However, upon the suggestion by the Law Commission of India and also given the prevailing cry for reform, the Bar Council of India instituted upon an experiment in terms of establishing specialized law universities solely devoted to legal education and thus to raise the academic standards of legal profession in India. This decision was taken somewhere in 1985 and thereafter the first law University in India was set up in Bangalore which was named as the National Law School of India University (popularly 'NLS'). These law universities were meant to offer a multi-disciplinary and integrated approach to legal education. It was therefore for the first time that a law degree other than LL.B. or B.L. was granted in India. NLS offered a five-year law course, upon the successful completion of which an integrated degree with the title of "B.A.,LL.B. (Honours)" would be granted.

Thereafter, other law universities were set up, all offering five-year integrated law degrees with different nomenclature. The next in line was National Law Institute University set up in Bhopal in 1997. It was followed by NALSAR university of law in 1998. The Guru Gobind Singh Indraprastha University in Delhi offered a five-year integrated law degree course of LL.B (Honours) from 1998 and subsequently from 2007 started to award the B.A.,LL.B / B.B.A.LL.B (Honours). The Mysore University School of Justice set up by the University of Mysore in Mysore offered a five-year integrated law degree course of B.A.,LL.B (Honours) from 2007. The course for three years LL.B. is also regularized in University of Delhi as an option for post graduation after the completion of graduation degree. The National Law University, Jodhpur offered for the first time in 2001 the integrated law degree of "B.B.A, LL.B. (Honours)" which was preceded by the West Bengal National University of Juridical Sciences offering the "B.Sc., LL.B. (Honours)" degree. Gujarat National Law University established in Gandhinagar also offers LL.B.

However, despite these specialized law universities, the traditional three-year degree continues to be offered in India by other institutions and are equally recognized as eligible qualifications for practicing law in India. Another essential difference that remains is that while the eligibility qualification for the three year law degree is that the applicant must already be a holder of a bachelor's degree, for being eligible for the five years integrated law degree, the applicant must have successfully completed Class XII from a recognized Boards of Education in India.

Both the holders of the three-year degree and of the five-year integrated degree are eligible for enrollment with the Bar Council of India upon the fulfillment of eligibility conditions and upon enrollment, may appear before any court in India.[17]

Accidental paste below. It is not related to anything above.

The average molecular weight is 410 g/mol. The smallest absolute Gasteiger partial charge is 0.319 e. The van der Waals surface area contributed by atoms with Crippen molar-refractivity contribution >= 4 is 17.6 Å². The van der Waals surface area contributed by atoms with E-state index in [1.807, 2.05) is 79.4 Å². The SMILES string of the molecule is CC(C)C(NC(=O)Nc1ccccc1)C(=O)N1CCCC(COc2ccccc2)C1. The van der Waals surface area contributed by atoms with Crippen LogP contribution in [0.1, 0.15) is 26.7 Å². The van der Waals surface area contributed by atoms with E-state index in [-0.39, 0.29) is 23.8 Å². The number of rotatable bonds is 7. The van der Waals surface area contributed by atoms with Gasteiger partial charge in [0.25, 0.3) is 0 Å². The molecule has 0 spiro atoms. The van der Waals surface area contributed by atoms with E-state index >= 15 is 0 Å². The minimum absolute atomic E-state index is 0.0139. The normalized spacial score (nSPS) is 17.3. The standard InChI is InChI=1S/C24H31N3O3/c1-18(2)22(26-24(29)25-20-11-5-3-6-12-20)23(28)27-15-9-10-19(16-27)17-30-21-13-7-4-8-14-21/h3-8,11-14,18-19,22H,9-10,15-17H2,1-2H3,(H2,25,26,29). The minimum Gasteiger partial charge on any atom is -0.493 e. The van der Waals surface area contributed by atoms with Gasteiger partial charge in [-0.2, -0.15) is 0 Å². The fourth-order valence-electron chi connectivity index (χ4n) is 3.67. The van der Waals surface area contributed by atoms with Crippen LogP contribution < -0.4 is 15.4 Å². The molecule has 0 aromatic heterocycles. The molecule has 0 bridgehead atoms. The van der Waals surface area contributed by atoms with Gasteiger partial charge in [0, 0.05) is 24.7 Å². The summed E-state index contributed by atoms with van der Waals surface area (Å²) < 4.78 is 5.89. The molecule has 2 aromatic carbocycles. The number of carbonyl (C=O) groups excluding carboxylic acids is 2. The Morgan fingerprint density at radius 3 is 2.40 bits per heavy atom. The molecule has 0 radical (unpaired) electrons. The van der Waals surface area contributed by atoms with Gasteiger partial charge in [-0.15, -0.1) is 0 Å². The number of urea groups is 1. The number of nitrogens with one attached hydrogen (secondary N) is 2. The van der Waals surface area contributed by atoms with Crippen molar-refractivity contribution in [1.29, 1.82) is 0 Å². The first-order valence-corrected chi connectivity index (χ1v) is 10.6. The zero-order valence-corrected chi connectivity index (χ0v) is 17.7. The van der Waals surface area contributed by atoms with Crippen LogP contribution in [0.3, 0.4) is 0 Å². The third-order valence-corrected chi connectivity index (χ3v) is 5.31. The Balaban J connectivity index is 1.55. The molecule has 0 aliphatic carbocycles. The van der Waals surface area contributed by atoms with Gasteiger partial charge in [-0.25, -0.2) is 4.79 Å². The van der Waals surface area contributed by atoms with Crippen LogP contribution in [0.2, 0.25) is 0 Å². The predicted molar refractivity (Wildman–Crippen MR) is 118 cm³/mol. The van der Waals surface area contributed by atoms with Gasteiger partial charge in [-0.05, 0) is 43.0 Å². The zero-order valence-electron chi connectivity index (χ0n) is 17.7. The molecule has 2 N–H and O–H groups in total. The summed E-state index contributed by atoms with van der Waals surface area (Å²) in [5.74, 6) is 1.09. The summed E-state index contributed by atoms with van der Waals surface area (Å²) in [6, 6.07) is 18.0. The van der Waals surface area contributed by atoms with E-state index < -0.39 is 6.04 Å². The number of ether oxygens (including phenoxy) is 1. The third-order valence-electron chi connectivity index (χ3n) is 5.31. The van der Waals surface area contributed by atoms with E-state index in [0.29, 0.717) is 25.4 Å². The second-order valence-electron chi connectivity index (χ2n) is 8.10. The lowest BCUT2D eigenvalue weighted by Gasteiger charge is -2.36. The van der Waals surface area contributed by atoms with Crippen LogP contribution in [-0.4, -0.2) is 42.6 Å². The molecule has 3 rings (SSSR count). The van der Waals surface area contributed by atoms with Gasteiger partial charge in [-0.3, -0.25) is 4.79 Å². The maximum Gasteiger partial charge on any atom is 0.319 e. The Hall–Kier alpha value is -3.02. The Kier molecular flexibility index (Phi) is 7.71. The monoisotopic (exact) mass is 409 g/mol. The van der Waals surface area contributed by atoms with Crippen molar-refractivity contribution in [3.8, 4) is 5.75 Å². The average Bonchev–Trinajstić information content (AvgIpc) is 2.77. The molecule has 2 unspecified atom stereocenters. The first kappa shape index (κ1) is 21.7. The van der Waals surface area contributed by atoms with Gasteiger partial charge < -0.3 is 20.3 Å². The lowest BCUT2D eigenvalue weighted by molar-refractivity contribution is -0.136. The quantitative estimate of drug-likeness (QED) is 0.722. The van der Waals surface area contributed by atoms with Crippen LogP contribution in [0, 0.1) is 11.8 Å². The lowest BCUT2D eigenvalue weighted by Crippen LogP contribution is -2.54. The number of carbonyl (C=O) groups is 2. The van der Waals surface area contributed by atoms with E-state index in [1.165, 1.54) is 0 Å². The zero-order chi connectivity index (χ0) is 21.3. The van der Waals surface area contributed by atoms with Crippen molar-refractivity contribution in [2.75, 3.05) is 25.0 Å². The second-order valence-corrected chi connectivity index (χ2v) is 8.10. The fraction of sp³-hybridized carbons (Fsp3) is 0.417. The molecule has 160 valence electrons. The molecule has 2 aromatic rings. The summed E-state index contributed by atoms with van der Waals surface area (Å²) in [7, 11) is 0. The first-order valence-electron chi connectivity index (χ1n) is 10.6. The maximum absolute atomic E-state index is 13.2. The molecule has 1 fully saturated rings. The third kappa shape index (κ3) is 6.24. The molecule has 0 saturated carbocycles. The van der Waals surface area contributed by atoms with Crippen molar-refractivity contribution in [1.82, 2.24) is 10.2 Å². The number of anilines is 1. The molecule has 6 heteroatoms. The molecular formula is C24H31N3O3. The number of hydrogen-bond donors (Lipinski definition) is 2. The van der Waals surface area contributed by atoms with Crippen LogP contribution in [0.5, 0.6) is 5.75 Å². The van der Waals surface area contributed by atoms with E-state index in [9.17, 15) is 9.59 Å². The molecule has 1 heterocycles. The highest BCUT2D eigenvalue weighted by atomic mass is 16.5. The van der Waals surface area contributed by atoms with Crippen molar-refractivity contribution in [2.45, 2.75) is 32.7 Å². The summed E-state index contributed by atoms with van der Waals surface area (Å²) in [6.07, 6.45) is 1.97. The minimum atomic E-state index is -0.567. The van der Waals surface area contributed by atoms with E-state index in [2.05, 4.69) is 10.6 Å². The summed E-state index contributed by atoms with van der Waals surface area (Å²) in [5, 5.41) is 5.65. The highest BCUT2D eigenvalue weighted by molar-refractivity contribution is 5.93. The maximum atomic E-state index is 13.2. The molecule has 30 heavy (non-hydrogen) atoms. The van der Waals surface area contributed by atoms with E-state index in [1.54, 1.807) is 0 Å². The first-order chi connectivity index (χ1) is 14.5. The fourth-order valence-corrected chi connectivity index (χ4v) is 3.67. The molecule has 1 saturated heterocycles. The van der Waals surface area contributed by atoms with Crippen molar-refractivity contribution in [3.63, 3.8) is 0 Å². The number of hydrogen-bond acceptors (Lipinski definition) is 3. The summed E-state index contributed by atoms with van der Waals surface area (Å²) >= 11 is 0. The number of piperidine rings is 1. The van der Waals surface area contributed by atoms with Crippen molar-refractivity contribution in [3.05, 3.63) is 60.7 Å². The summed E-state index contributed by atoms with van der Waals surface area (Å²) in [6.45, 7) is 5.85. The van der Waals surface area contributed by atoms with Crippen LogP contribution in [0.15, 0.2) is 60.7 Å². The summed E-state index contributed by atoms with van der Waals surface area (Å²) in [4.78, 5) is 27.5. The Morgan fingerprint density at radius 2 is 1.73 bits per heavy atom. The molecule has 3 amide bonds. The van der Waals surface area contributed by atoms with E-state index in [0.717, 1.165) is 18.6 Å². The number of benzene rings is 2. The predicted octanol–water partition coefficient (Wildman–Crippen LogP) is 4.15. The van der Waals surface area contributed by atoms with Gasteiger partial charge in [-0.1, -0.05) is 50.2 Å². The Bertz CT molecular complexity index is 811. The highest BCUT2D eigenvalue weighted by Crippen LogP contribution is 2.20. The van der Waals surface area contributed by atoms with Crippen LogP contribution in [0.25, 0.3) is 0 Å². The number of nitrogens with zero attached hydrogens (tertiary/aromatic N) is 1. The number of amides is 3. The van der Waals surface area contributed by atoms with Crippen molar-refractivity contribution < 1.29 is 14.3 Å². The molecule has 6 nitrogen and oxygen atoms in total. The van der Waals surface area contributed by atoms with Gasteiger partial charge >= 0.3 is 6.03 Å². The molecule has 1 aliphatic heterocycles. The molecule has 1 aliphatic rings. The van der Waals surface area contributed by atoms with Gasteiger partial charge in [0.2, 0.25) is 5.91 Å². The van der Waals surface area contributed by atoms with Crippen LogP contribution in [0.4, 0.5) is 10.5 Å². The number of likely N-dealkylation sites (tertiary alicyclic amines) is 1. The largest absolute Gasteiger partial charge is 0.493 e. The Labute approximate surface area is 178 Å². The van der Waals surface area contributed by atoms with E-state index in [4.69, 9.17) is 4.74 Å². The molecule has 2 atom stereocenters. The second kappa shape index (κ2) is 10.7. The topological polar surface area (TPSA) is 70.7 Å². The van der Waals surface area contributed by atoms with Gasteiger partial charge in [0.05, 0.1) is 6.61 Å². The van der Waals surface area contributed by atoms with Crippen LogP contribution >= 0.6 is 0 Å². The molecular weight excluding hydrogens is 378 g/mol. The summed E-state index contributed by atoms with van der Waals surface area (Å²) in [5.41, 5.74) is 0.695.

Hong Kong

In Hong Kong, which generally follows the English common law system, an undergraduate L.L.B. is common, followed by a one or two year Postgraduate Certificate in Laws before one can begin a training contract (solicitors) or a pupillage (barristers).

Law Schools in Hong Kong

City University of Hong Kong -

The Chinese University of Hong Kong -

The University of Hong Kong -


In Iran, the legal education has been influenced both by civil law and Islamic Shari'ah law. Like many countries, after high school, one can enter the law school. The first law degree is LL.B. It takes about four years to get LL.B. The first graduate program in law is LL.M. It takes about two to three years to earn an LL.M. The LL.M. is a mix of course work in a specific field of law and a dissertation. The Ph.D. in law is the highest law degree offered by some law schools. It takes about 5–7 years depending on the school as well as the students.


See Legal education#Japan.


Law degree programs are considered graduate programs in the Philippines. As such, admission to law schools requires the completion of a bachelor's degree, with a sufficient number of credits or units in certain subject areas.[17]

Graduation from a Philippine law school constitutes the primary eligibility requirement for the Philippine Bar Examination, the national licensure examination for practicing lawyers in the country. The bar examination is administered by the Supreme Court of the Philippines during the month of September every year.

As of 2011 the bar examinations were held during November.

The University of Santo Tomas Faculty of Civil Law was the first secular faculty, and hence the oldest law school in the Philippines.


In Singapore, the primary route for obtaining a legal education to qualify as a practicing lawyer is via a 4-year Bachelor of Laws (LL.B.) degree from either the National University of Singapore Faculty of Law, or the Singapore Management University School of Law. A third law school affiliated to the Singapore University of Social Sciences will commence its first intake in 2017, aimed primarily at producing law graduates focused on family, criminal and community justice law, as there is a pressing need for lawyers practicing in these areas.